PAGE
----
7.6/10
63,681
267 user 63 critic

Midnight Express (1978)

Trailer
1:17 | Trailer

Watch Now

From $2.99 (SD) on Prime Video

ON DISC
Billy Hayes, an American college student, is caught smuggling drugs out of Turkey and thrown into prison.

Director:

Alan Parker

Writers:

Oliver Stone (screenplay), Billy Hayes (book) (as William Hayes) | 1 more credit »
Reviews
Popularity
3,198 ( 96)
Won 2 Oscars. Another 14 wins & 14 nominations. See more awards »

Videos

Photos

Edit

Cast

Cast overview, first billed only:
Brad Davis ... Billy Hayes
Irene Miracle ... Susan
Bo Hopkins ... Tex
Paolo Bonacelli ... Rifki
Paul L. Smith ... Hamidou (as Paul Smith)
Randy Quaid ... Jimmy Booth
Norbert Weisser ... Erich
John Hurt ... Max
Mike Kellin ... Mr. Hayes
Franco Diogene Franco Diogene ... Yesil
Michael Ensign ... Stanley Daniels
Gigi Ballista Gigi Ballista ... Chief Judge
Kevork Malikyan ... Prosecutor
Peter Jeffrey ... Ahmet
Joe Zammit Cordina ... Airport Customs Officer
Edit

Storyline

On October 6, 1970 while boarding an international flight out of Istanbul Airport, American Billy Hayes is caught attempting to smuggle 2 kilos of hashish out of the country, the drugs strapped to his body. He is told that he will be released if he cooperates with the authorities in identifying the person who actually sold him the hash. Billy's troubles really begin when after that assistance, he makes a run for it and is recaptured. He is initially sentenced to just over four years for possession, with no time for the more harsh crime of smuggling. The prison environment is inhospitable in every sense, with a sadistic prison guard named Hamidou ruling the prison, he who relishes the mental and physical torture he inflicts on the prisoners for whatever reason. Told to trust no one, Billy does befriend a few of the other inmates, namely fellow American Jimmy Booth (in for stealing two candlesticks from a mosque), a Swede named Erich, and one of the senior prisoners having already ... Written by Huggo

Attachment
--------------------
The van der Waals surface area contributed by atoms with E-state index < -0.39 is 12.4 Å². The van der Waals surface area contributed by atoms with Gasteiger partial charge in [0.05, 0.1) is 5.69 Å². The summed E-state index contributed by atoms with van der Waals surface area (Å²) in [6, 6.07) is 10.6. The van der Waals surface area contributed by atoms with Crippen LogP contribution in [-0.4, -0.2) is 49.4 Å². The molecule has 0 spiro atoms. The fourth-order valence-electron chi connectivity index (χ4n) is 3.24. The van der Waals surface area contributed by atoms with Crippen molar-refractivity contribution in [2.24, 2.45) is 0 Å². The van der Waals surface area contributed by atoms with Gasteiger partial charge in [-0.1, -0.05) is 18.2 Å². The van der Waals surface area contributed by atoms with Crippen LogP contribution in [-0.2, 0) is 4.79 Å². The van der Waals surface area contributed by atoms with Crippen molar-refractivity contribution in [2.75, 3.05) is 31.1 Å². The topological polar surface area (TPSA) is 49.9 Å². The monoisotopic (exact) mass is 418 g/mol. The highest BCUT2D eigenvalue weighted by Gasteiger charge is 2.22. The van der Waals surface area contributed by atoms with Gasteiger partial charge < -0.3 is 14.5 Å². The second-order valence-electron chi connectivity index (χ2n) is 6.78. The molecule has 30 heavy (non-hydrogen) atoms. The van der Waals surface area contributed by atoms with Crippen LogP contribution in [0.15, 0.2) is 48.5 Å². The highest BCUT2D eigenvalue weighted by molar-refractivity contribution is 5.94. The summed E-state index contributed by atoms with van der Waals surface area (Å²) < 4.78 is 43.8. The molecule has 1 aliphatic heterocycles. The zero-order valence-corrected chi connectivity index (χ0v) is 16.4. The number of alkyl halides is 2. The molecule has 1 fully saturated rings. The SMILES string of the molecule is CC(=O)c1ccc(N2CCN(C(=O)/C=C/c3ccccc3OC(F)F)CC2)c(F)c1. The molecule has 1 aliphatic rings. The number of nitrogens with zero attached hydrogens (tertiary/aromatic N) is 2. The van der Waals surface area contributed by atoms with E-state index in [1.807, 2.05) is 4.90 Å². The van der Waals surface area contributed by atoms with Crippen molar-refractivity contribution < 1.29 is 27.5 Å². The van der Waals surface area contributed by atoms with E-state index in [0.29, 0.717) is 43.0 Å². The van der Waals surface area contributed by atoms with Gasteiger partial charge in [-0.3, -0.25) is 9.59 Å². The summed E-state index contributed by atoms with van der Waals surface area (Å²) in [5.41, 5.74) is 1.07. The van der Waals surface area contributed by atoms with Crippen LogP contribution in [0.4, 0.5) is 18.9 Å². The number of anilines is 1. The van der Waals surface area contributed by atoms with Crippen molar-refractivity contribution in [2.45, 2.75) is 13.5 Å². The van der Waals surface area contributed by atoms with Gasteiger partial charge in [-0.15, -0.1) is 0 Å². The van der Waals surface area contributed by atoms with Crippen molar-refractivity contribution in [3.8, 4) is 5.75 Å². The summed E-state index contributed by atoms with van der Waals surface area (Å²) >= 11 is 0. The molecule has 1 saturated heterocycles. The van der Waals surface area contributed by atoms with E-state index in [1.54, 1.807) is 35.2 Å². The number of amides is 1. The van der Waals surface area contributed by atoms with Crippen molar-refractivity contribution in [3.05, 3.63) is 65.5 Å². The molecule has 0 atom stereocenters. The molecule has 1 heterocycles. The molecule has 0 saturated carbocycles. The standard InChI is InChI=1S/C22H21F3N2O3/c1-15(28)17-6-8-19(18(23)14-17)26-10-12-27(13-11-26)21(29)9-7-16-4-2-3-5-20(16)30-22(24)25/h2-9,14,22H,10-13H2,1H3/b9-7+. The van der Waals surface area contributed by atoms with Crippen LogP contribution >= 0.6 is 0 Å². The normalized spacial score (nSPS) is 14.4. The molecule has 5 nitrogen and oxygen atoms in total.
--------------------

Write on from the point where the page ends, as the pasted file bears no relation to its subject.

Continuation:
Plot Summary | Plot Synopsis

Taglines:

The Movie Everyone is Talking About See more »


Certificate:

R | See all certifications »

Parents Guide:

View content advisory »
Edit

Details

Country:

UK | USA

Language:

English | Maltese | French | Turkish

Release Date:

6 October 1978 (USA) See more »

Also Known As:

Expreso de medianoche See more »

Filming Locations:

Malta See more »

Edit

Box Office

Budget:

$1,800,000 (estimated)

Gross USA:

$35,000,000
See more on IMDbPro »

Company Credits

Show more on IMDbPro »

Technical Specs

Runtime:

Sound Mix:

Mono

Color:

Black and White (still photographs)| Color (Eastmancolor) (uncredited)

Aspect Ratio:

1.37 : 1
See full technical specs »
Edit

Did You Know?

Trivia

The scene in which (Billy Hayes) Brad Davis bit the tongue out of a fellow inmate upset the crew so much, that they all walked off the set, leaving Alan Parker to shoot it with his two actors. For the scene, Davis carried a pig's tongue around in his mouth. See more »

Goofs

Boom operator visible chasing[?] as he climbs a path by the prison wall. See more »